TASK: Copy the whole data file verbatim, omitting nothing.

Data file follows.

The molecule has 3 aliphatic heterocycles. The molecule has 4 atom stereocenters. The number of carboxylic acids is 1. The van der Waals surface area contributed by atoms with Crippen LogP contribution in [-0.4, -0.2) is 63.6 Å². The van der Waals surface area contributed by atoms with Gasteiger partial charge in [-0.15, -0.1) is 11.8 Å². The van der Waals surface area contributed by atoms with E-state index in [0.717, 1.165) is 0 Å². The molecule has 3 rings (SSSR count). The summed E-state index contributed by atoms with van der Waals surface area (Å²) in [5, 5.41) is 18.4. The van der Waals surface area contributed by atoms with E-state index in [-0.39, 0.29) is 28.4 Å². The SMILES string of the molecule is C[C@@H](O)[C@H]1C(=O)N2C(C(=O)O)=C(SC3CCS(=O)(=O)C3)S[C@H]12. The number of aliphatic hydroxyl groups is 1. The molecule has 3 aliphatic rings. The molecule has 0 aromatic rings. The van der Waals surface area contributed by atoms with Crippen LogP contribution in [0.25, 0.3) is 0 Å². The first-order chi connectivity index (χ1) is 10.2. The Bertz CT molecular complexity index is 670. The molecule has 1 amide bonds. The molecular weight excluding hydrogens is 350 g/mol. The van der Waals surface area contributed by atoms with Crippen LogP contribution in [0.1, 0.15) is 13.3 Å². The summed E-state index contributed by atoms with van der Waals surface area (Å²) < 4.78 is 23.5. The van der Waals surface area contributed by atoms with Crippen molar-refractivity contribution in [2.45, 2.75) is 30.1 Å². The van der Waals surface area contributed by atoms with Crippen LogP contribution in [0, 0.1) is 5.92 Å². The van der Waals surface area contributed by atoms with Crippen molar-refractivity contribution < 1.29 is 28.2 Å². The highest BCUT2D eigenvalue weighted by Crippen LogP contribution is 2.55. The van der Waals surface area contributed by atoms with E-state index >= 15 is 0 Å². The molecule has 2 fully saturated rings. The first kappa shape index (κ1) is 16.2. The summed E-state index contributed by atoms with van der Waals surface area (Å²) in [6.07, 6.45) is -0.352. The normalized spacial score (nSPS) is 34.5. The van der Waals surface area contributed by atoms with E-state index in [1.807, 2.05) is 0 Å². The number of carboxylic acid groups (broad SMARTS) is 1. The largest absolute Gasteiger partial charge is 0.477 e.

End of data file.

The molecule has 3 aliphatic heterocycles. The molecule has 4 atom stereocenters. The number of carboxylic acids is 1. The van der Waals surface area contributed by atoms with Crippen LogP contribution in [-0.4, -0.2) is 63.6 Å². The van der Waals surface area contributed by atoms with Gasteiger partial charge in [-0.15, -0.1) is 11.8 Å². The van der Waals surface area contributed by atoms with E-state index in [0.717, 1.165) is 0 Å². The molecule has 3 rings (SSSR count). The summed E-state index contributed by atoms with van der Waals surface area (Å²) in [5, 5.41) is 18.4. The van der Waals surface area contributed by atoms with E-state index in [-0.39, 0.29) is 28.4 Å². The SMILES string of the molecule is C[C@@H](O)[C@H]1C(=O)N2C(C(=O)O)=C(SC3CCS(=O)(=O)C3)S[C@H]12. The number of aliphatic hydroxyl groups is 1. The molecule has 3 aliphatic rings. The molecule has 0 aromatic rings. The van der Waals surface area contributed by atoms with Crippen LogP contribution in [0.25, 0.3) is 0 Å². The first-order chi connectivity index (χ1) is 10.2. The Bertz CT molecular complexity index is 670. The molecule has 1 amide bonds. The molecular weight excluding hydrogens is 350 g/mol. The van der Waals surface area contributed by atoms with Crippen LogP contribution in [0.1, 0.15) is 13.3 Å². The summed E-state index contributed by atoms with van der Waals surface area (Å²) < 4.78 is 23.5. The van der Waals surface area contributed by atoms with Crippen molar-refractivity contribution in [2.45, 2.75) is 30.1 Å². The van der Waals surface area contributed by atoms with Crippen LogP contribution in [0, 0.1) is 5.92 Å². The van der Waals surface area contributed by atoms with Crippen molar-refractivity contribution < 1.29 is 28.2 Å². The highest BCUT2D eigenvalue weighted by Crippen LogP contribution is 2.55. The van der Waals surface area contributed by atoms with E-state index >= 15 is 0 Å². The molecule has 2 fully saturated rings. The first kappa shape index (κ1) is 16.2. The summed E-state index contributed by atoms with van der Waals surface area (Å²) in [6.07, 6.45) is -0.352. The normalized spacial score (nSPS) is 34.5. The van der Waals surface area contributed by atoms with E-state index in [1.807, 2.05) is 0 Å². The number of carboxylic acid groups (broad SMARTS) is 1. The largest absolute Gasteiger partial charge is 0.477 e.